The Charini, likewise, are of uncertain provenance. Their name – at least in that form – does not appear anywhere else.
Both of those tribes exhibit in their names the characteristic Slavic -in ending.
The Burgodiones too are, surprisingly, difficult to trace. Ptolemy names the Buguntae “who occupy the region as far as the Vistula.” However, he also names the Burguntae “below” whom he locates the Lugi Omani. It is likely that these are the same tribe but even that is uncertain. In any event, if “below” means “south” and if the Lugi relate to the Lausitz, i.e., Lusatia/Łužica, and if Burgodiones means Burguntae then we should place them in the middle Oder region. If Burgodiones are the Buguntae then that location could be pushed “as far as the Vistula” and what that means may depend on what we think Vistula meant to Pliny (on which topic, see here and here).
Finally, the Gutones may be the Gotones (located by Tacitus “beyond the Lugii” next to the Rugians and Lemovians – so, potentially, at the mouth of the Oder but maybe at the mouth of the Vistula – again, see above) but they may also be the Cotini or Gotini or Gothini (located somewhere in Moravia or Slovakia by Tacitus).
Thus, the location of these “Vandalic” tribes – were we to use Ptolemy as a crutch in interpreting Pliny and were such a crutch a reliable one – would, perhaps, be somewhere between the Baltic Sea and further south but more likely in the former East Germany with, potentially, some spillover into Western Poland and the Carpathians.
All of this is, of course, further confused by the fact that Pliny wrote a generation before Tacitus (in the 70s) whereas Ptolemy wrote likely 70-80 years later. Whether Ptolemy’s Geography can be used to interpret the location of highly movable tribes such a long time before it itself was written should be at least slightly questionable.
Moreover, the problem with the Burgodiones, Varinnae, Charini, Gutones is that no other writer of antiquity – even if they claim a relation amongst the Goths, Vandals and others – asserts that Goths or Burgundians were Vandals. The Vandals feature as the mortal enemies of the Goths and Langobards – not as their cousins. The Burgundians are not spoken of as Vandals anywhere else. And neither are the Varini. (The Charini do not appear again).
Furthermore, the fact that the Goths, Varini and Burgundians later appear on the Danube and Rhein (and, separately named, so do the Vandals) suggests that a connection of the Vindili with the earlier Vindelici who lived south of the Danube (rather than with any tribes populating areas north of the Carpathians) may be more relevant than historians have, thus far, were willing to admit.
So Where Are We on All of This?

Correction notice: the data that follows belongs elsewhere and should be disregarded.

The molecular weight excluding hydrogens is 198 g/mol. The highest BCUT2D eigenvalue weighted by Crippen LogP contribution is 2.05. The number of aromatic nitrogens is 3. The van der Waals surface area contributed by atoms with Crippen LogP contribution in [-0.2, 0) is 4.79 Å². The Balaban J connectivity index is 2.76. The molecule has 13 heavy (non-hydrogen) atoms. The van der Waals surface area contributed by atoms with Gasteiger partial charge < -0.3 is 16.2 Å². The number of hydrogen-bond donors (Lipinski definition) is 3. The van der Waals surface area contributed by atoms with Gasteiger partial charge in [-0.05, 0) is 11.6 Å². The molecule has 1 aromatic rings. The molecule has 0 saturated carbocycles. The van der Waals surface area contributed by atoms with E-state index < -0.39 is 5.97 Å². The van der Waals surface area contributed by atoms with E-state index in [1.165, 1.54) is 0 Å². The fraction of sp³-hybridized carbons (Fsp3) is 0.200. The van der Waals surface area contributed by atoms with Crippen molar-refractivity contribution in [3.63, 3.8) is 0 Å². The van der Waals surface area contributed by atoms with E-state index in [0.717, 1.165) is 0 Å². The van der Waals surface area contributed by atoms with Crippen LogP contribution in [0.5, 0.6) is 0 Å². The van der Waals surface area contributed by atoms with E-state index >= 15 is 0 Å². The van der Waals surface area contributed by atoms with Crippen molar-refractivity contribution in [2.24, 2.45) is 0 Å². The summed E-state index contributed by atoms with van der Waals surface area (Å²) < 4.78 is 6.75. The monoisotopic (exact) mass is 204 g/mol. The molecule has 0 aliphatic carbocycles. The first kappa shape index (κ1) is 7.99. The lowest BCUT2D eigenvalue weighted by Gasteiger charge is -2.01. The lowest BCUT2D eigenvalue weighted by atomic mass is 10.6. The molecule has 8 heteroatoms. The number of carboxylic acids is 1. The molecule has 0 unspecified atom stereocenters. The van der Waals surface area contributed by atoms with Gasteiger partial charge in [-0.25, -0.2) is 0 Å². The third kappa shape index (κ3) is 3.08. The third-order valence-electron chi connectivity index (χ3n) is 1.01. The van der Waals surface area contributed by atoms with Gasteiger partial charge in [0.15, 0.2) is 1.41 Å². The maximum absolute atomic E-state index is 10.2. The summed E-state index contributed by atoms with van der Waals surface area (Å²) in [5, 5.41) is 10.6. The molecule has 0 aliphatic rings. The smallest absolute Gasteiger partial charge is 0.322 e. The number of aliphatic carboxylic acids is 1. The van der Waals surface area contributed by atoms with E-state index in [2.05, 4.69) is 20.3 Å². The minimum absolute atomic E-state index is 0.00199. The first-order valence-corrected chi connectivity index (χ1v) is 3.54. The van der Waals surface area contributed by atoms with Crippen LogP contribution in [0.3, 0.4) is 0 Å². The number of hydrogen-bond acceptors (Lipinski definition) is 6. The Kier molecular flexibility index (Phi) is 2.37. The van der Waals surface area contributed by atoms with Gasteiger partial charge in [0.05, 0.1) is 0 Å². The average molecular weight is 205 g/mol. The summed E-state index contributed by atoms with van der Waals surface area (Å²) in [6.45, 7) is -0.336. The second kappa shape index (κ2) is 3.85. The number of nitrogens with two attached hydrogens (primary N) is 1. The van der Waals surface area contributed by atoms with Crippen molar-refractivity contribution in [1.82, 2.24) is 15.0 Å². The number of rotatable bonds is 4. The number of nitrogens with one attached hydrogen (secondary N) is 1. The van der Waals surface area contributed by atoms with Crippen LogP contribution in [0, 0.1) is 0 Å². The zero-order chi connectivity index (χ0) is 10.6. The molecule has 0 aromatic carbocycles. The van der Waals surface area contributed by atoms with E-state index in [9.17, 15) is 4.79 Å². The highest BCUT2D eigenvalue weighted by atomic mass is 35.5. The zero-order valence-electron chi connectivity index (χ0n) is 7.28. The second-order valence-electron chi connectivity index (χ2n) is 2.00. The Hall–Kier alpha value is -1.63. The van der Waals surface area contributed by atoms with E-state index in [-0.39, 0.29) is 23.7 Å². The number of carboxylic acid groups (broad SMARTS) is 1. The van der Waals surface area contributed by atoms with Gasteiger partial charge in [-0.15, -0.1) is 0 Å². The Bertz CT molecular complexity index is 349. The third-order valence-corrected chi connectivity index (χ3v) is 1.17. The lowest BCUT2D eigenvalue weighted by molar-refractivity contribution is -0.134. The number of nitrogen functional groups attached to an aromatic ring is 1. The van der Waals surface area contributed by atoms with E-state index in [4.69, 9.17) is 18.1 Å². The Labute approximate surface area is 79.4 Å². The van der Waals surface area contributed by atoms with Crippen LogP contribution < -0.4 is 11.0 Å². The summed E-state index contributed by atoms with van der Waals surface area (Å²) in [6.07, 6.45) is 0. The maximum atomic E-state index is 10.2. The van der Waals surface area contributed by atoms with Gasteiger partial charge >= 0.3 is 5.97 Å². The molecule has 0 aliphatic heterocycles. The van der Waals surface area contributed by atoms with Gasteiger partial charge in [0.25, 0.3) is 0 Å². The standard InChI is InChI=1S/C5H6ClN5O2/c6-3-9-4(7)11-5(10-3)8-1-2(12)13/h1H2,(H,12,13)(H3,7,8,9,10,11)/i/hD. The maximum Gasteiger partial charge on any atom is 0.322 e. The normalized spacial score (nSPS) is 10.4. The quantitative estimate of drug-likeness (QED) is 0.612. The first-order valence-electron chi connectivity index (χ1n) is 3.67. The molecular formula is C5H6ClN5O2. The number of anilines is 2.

The concept of Vandals is fairly ancient but their origins are not to be found in the most ancient of geographers. Nor is their then location. Strabo speaks only of Vindelici on Lake Constance. Pliny the Elder names a people called Vindili who may have been Vandals but may also have been the Vindelici. Tacitus does not name any tribe existing in his time as Vandal. Ptolemy does not mention Vandals at all.
None of the above writers of antiquity, to the extent they even mention a name that may be interpreted as Vandals, provides any location for the group.
At best, stitching sources together as best as we can, we can say that if such a people were around in this early imperial period, they lived either (A) somewhere around the Danube or (B) in eastern Germany. In the latter case, some portion of Poland is also possible if we are talking about the upper or middle Oder/Odra. Even that much seems a highly variable guesstimate which, in case (A), is based on entirely on Strabo and, in case (B), is based entirely on Pliny identifying other tribes as “Vandalic” and Ptolemy – separately – listing similar sounding tribe names. Of course, it’s also possible that at some point they lived somewhere between (A) and (B) which would be Bavaria or Bohemia.
While they may have originally migrated out of Scandinavia (whatever their prior ethnicity or origin may have been before that migration), as the much later res gestae suggest, such a migration, properly set in time, is not incompatible with either case (A) or (B). In such a case, a straight shot path towards Rome would have led over current Denmark and through eastern portions of current Germany. Whether Vendsyssel in Denmark relates to the Vandals or the Wends (Slavs) is another mystery. How much time they actually spent in any of intermediate locations between Scandinavia and the Danube would be another question. And that question further assumes that the “same people” left Scandinavia as the people who are later reported on the Danube or in Gall – which is yet another unprovable assumption. Not to mention that we would also have, in case of such a migration, the question of who lived in the Vandals path across Germany.
We will not get more information on any of these topics as the chronicles, such as they are, are silent. What we are dealing with here is, at best, Vandal pre-history.
To get more information on the Vandals in later times we will have to look past these earliest of sources.
That, next time.
(Incidentally, Pliny does speak of the geographic location (if in only very vague terms) of the Veneti:
“Some writers state that these regions, as far as the river Vistula, are inhabited by the Sarmati, the Venedi, the Sciri [known later to be a Germanic (?) tribe in Pannonia], and the Hirri, and that there is a gulf there known by the name of Cylipenus, at the mouth of which is the island of Latris, after which comes another gulf, that of Lagnus, which borders on the Cimbri.”)